Reid ignited a firestorm in the 2012 presidential race by claiming on the Senate floor, without presenting any evidence, that "the word's out that he hasn't paid any taxes in 10 years." His attack was part of a fierce effort by the Obama re-election campaign to portray Romney as an out of touch and heartless businessman unable to understand the economic problems afflicting the middle class. Reid later told CNN that he did not regret his move, noting archly that Romney did not win the election.
The irony of the moment was not lost on Reid.
"All I know, I can't imagine Romney having the gall coming after anybody's returns," the Senate minority leader told CNN on Thursday. "Let's look at his."
It also struck one key member of Obama's re-election campaign.
"Did Mitt Romney just do to Donald Trump on tax returns what he was so mad at Harry Reid for doing to him?" said former Obama political adviser and current CNN commentator Dan Pfeiffer on Twitter.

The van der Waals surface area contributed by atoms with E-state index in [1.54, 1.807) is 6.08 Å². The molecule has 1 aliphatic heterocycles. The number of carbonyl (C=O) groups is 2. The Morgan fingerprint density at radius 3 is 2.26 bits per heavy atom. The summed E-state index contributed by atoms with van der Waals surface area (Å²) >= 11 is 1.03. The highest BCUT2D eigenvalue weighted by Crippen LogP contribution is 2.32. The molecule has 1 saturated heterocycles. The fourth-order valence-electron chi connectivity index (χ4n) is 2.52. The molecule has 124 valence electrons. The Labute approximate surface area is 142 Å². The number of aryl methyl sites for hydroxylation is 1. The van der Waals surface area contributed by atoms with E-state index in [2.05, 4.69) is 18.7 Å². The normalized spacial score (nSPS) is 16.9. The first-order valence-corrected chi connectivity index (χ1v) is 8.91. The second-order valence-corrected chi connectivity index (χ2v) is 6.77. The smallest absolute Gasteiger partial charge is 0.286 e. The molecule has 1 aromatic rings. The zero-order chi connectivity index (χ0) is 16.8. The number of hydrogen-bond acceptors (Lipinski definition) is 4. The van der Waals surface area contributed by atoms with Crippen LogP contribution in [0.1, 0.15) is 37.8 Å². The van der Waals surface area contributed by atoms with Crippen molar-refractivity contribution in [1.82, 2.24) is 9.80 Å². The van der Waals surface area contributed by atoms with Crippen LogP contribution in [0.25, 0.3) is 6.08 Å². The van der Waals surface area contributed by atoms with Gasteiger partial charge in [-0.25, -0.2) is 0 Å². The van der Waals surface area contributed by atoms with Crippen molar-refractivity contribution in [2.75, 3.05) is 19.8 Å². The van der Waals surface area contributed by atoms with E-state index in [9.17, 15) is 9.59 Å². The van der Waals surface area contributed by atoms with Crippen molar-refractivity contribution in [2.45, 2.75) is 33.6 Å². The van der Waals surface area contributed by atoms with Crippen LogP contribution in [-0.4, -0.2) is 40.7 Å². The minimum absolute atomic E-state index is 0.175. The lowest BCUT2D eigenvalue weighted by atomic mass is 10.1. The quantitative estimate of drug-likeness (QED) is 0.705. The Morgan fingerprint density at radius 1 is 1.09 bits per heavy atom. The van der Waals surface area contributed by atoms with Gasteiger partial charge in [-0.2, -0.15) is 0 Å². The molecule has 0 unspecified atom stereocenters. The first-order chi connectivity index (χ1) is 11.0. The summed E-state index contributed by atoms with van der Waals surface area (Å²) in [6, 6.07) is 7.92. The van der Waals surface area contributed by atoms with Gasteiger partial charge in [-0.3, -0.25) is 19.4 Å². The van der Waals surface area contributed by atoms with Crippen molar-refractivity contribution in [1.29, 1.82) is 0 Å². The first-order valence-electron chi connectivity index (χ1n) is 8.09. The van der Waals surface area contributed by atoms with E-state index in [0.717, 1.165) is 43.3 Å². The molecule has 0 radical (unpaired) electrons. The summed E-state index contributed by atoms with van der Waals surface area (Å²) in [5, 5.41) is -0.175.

Under intense pressure, Romney did finally release his tax returns during the campaign, but when it emerged that he had paid around 14% taxes on his 2010 return, there was political uproar that played into the hands of the Obama campaign.
The former Massachusetts governor was taking advantage of rules in the tax code under which income derived from dividends and capital gains is taxed at lower rates than traditional wages.
Trump last summer released his personal financial disclosure shortly after announcing his presidential run and has consistently touted the fact that he released his financial numbers ahead of schedule.
Trump said he was worth $8 billion, a figure he and his accountants later revised to $10 billion when he officially released his personal financial disclosure. Forbes has estimated Trump's net worth at $4.5 billion, a figure Trump has disputed.
On Wednesday, Trump also stressed that his tax returns "are extremely complex," which Romney has rejected given that Trump would only need to publish several years of past tax returns which he has already filed.
Trump stressed as he has in the past that he pays "as little as possible because it's an expense and it's not one I'm happy paying because frankly the United States government wastes a lot of money."